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The Whole Christ: Legalism and Antinomianism
Two Errors with the Same Root
Think back to the two boys looking at themselves in the mirror. Each comes to a different conclusion but their mistake is the same. The error comes from an improper understanding of what physical appearance is and their relationship to it. In the same way, Christians can unknowingly slide into two categories based on a misunderstanding of the law of God. These two errors are known as Legalism and Antinomianism. Usually regarded as opposites, they are known as two incorrect ways to respond to the realization that "there is now no condemnation for those who are in Christ Jesus" (Romans 8:1). Let's look at those two conclusions.
Most are familiar with the term 'Legalism'. It's a word probably thrown around too often in the wrong way. The modern understanding of Legalism is an attempt to merit salvation or earn favor with God based upon one's own effort. What we do determines how God acts in response. Our keeping of the law is the grounds for which we receive benefits. Believers understand that we are not saved by works but by faith. However, we also find that in the Bible there are exhortations to follow the law. The response of some is that in some way we are still under the Law of Works. Why else would we be commanded to keep the law after we have been saved? Our law keeping then becomes a subtle form of legalism that still believes in some way that we are bound to the law as a way of maintaining our salvation. Those who come to this conclusion do so in part because of their natural disposition but mainly because of an improper view of the Law. In The Whole Christ, legalism is "simply separating the law of God from the person of God".
At The Root of It
For true believers, we know that grace is a gift not of ourselves, yet our old selves still hold onto the old pattern of works salvation. We still see the law as only the means to an end and nothing more, but we forget its original intent because we're used to seeing it in a do-or-die way. Sinclair Ferguson says, "The essence of legalism is a heart distortion of the graciousness of God and of the God of grace." The law in its first phase was the Natural Law Adam and Eve were capable of following. The law was as much for our benefit as is the gospel, and after receiving the gospel the law is to our benefit even though we fall short of it. Legalism rises from "view[ing] God’s law as a contract with conditions to be fulfilled and not as the implications of a covenant graciously given to us". We never realize that the law is an expression of God's character, and in giving it to us He enables us to live a life of true joy and fulfillment not found in the fleeting pleasures of sin. When a legalist sees the law, he wrongly sees a harsh standard enforced by a God who doesn't care for our deepest well-being. The call to follow these commandments as a believer appears as a call to merit-based work. Here are a few of his quotes on legalism from the book.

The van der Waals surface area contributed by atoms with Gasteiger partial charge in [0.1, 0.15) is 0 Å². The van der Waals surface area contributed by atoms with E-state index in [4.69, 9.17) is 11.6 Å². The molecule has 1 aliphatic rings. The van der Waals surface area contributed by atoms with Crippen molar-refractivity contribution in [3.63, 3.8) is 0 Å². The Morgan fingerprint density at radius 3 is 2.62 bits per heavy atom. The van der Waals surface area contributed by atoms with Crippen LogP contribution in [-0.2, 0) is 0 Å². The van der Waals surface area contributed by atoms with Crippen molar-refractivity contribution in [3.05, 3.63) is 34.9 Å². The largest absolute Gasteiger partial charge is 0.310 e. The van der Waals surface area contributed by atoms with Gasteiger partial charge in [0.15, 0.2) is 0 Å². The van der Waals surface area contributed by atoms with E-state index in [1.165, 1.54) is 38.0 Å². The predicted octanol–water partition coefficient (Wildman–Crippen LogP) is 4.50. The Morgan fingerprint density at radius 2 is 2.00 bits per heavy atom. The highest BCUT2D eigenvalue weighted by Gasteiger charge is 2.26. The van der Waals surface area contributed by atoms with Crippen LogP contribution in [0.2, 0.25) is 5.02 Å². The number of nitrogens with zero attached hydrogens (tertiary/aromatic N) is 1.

“Legalism is almost as old as Eden itself. In essence it’s any teaching that diminishes or distorts the generous love of God and the full freeness of his grace. It then distorts God’s graciousness revealed in his law and fails to see law set within its proper context in redemptive history as an expression of a gracious Father. This is the nature of legalism. Indeed we might say these are the natures of legalism.”
"Grace highlights legalism’s bankruptcy and shows that it’s not only useless; it’s pointless; its life breath is smothered out of it.”
Antinomianism (anti-not/against, nomos-law) is the other conclusion one arrives at when realizing there is no condemnation for believers. If there is no punishment, then there is no need to follow the law. We can live as we like and those who tell us otherwise are in danger of legalism. Those who zealously observe the law can only appear to the antinomian as driven by fear of punishment. The truth is antinomians have the same problem as legalists. Though their conclusions may appear to be opposed to each other, they are nonetheless rooted in the same view of the law apart from God. The real issue behind legalism is the same issue behind antinomianism.
“Antinomianism and legalism are not so much antithetical to each other as they are both antithetical to grace. This is why Scripture never prescribes one as the antidote for the other. Rather grace, God’s grace in Christ in our union with Christ, is the antidote to both.”
“There is only one genuine cure for legalism. It’s the same medicine the gospel prescribes for antinomianism: understanding and tasting union with Jesus Christ himself.”
"Legalism and antinomianism are, in fact, nonidentical twins that emerge from the same womb."
"The gospel never overthrows God’s law for the simple reason that both the law and the gospel are expressions of God’s grace."
"Neither the Old Testament believer nor the Savior severed the law of God from his gracious person. It was not legalism for Jesus to do everything his Father commanded him. Nor is it for us."
They View The Law Apart from God's Character
The two errors fall on a spectrum, and the answer is not to slide from one side to the other. The cure for legalism is not a dose of antinomianism, and the cure for antinomianism is not more legalism. Understanding that the graces and benefits of Christ are not separate from his law is the first step in untangling these two lies.